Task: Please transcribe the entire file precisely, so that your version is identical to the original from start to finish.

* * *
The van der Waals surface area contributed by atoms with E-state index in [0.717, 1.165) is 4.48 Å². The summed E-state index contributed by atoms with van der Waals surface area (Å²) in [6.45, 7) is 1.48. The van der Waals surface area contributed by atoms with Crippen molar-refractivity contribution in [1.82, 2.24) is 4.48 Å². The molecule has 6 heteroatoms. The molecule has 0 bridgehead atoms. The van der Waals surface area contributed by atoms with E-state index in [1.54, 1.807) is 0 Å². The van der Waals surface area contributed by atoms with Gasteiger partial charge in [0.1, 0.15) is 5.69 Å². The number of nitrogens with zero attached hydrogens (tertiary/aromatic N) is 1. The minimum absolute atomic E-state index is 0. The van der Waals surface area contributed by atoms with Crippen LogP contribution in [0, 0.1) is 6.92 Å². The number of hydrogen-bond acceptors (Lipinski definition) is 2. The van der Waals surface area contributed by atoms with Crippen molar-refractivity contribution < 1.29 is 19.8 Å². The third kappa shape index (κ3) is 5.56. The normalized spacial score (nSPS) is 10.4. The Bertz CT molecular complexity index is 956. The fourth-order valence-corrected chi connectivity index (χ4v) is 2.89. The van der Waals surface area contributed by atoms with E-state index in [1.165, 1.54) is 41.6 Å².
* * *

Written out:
The van der Waals surface area contributed by atoms with E-state index in [0.717, 1.165) is 4.48 Å². The summed E-state index contributed by atoms with van der Waals surface area (Å²) in [6.45, 7) is 1.48. The van der Waals surface area contributed by atoms with Crippen molar-refractivity contribution in [1.82, 2.24) is 4.48 Å². The molecule has 6 heteroatoms. The molecule has 0 bridgehead atoms. The van der Waals surface area contributed by atoms with E-state index in [1.54, 1.807) is 0 Å². The van der Waals surface area contributed by atoms with Gasteiger partial charge in [0.1, 0.15) is 5.69 Å². The number of nitrogens with zero attached hydrogens (tertiary/aromatic N) is 1. The minimum absolute atomic E-state index is 0. The van der Waals surface area contributed by atoms with Crippen LogP contribution in [0, 0.1) is 6.92 Å². The number of hydrogen-bond acceptors (Lipinski definition) is 2. The van der Waals surface area contributed by atoms with Crippen molar-refractivity contribution < 1.29 is 19.8 Å². The third kappa shape index (κ3) is 5.56. The normalized spacial score (nSPS) is 10.4. The Bertz CT molecular complexity index is 956. The fourth-order valence-corrected chi connectivity index (χ4v) is 2.89. The van der Waals surface area contributed by atoms with E-state index in [1.165, 1.54) is 41.6 Å².